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Eyepiece Accessories

Discussion in 'Nikon DX DSLR Forum' started by David Fink, May 15, 2005.

  1. I always like to use a rubber eyepiece cup with my cameras.

    The manual lists the DK-19 as the appropriate eyepiece cup for use on the D2X. In his review, Bjørn Rørslett mentions that it is also possible to use a DK-2 cup (originally for the F5). A post here at Nikon Cafe back in March also confirms that several are using the DK-2.

    Anyone have experience comparing the two? Is the DK-19 somehow a better fit than the DK-2?

    Also, I’ve found that an anti-fog eyepiece is an extremely useful accessory on my F100. The manual lists two possible anti-fog eyepieces for the D2X – the DK-14 and the DK-17A. The DK-17A is said to have a “safety lock”. Anyone know what the “safety lock” is supposed to be, and whether this makes the DK-17A a better choice than the DK-14?


    Best wishes,

  2. Steve S

    Steve S

    Feb 1, 2005
    SE Florida
    I have the DK-2 on my D2X/H,

    and had it on my D1X too. Sry, not familiar with the others.
  3. The screw (inside portion of the eye piece) is notched. When the viewer shade (the inside shade used to keep out light from entering the view finder) is up, it prevents the eye piece from unscrewing. It unlocks when closed.

    Enjoy, Bill
  4. Hi David,

    I will share with you an embarrising incident that happened to me while in vacation in Canada. I took delivery on my D2x very shortly before my trip to Canada and was not very familiar with it. I put the DK-2 on the D2x from my D1x. It was on my d1x with no problems for several trips. However while walking about the streets of Vancouver with a very heavy cam bag on one shoulder and the D2x hanging on my neck, I put the camera in and out of the bag repeatedly as we walked about sight seeing. At one point I took my camera out of the bag and looked through the viewfinder to find that there was no rubber piece and no diopter. Somehow unbeknownst to me, the rubber piece just fell out while it was hanging from my neck. It apparantly happened late friday night, so there were no stores and technical help was difficult to find. It happened, I assume the protruding rubber probably rubbed against my jacket and was pulled off with the attached diopter, I don't know, I can only speculate but it was gone, leaving the inner screen exposed and no eye adjustment piece (I wear glasses and use the diopter adjustment).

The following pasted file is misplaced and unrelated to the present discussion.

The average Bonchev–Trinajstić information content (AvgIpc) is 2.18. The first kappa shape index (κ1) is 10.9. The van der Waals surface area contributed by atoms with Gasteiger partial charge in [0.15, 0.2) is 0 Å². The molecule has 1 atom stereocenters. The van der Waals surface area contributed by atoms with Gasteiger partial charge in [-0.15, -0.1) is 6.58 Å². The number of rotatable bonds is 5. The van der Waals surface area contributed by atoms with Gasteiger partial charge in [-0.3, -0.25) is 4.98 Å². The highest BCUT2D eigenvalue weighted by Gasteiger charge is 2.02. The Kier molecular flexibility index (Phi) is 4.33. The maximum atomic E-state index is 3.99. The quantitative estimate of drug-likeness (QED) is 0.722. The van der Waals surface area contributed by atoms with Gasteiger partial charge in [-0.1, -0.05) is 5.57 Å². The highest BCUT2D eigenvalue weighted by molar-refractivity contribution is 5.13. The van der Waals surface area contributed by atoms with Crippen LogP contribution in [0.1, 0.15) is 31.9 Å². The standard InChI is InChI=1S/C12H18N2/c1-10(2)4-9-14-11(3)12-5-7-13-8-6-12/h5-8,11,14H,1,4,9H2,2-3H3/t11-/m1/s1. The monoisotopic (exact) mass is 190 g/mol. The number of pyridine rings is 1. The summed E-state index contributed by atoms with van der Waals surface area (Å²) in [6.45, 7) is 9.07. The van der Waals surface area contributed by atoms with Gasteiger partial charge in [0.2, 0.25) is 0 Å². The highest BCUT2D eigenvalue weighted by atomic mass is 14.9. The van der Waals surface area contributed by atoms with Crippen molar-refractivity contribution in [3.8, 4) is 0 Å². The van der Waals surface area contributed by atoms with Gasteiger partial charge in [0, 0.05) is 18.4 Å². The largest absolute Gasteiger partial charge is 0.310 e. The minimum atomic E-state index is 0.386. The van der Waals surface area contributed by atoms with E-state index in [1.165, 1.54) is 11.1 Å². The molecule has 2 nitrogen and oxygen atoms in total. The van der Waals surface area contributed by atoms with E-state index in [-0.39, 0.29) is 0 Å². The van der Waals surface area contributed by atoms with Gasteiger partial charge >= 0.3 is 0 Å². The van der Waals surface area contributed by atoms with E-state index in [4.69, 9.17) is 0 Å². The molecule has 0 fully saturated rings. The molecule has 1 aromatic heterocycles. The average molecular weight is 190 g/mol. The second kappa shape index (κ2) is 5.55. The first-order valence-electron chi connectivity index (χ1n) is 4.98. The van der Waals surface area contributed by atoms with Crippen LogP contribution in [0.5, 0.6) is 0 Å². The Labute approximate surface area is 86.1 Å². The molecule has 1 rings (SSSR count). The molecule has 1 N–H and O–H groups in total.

I kind of panicked, since my new precious camera now had a piece missing and a big gap in the back. I didn't know if the exposed chamber would allow dust to enter the body and could not find anyone to answer the question. I was in a foreign country and in transit to another city (Victoria) and every thing was closed on the weekend, so to err on the side of caution, I did not use the camera for the entire weekend and left it in the bag with the metal protective shutter closed.

    As it turned out my concern was unfounded as the chamber behind the diopter is sealed from the internal body, so I could have used the camera with my glasses on or just trusted the focus of the camera.

    Anyway the short answer is if you do attach it, do so with caution. It could be that I did not attach it correctly, but I don't think so. I was extremely careful in attaching it. I double checked it, it seemed to be in very securely but oh well...

    This may be why they do not recommend the Dk2. I think it is possible that the rubber in the DK2 prevents the diopter from seating and properly locking in place.

    I must say, I liked the rubber eyepiece very much. In fact I just ordered a new DK19 and an DK17a anti fog eyepiece. I will let you know if this actually fits better. I did recover the DK2 rubber piece after retracking my steps but the diopter was a gonner so I can actually compare the two for you. It probably became a collectors piece for a homeless individual. They were everywhere in Vancouver.
  5. Hi Scott,

    Thanks very much for the reply. Sorry to hear, though, about your Vancouver ordeal -- that doesn't sound like a very good time, but at least you learned that no harm was done to the camera.

    I suspect you may be right about the DK-19 being designed to seat better in the D2x. It will be interesting to learn your impressions once it arrives.

    Also, I'll be glad to hear what you think of the DK-17a/DK-19 combination, as that is precisely what I'm considering.

    Thanks again for taking the time to reply, Scott.

    Best wishes,

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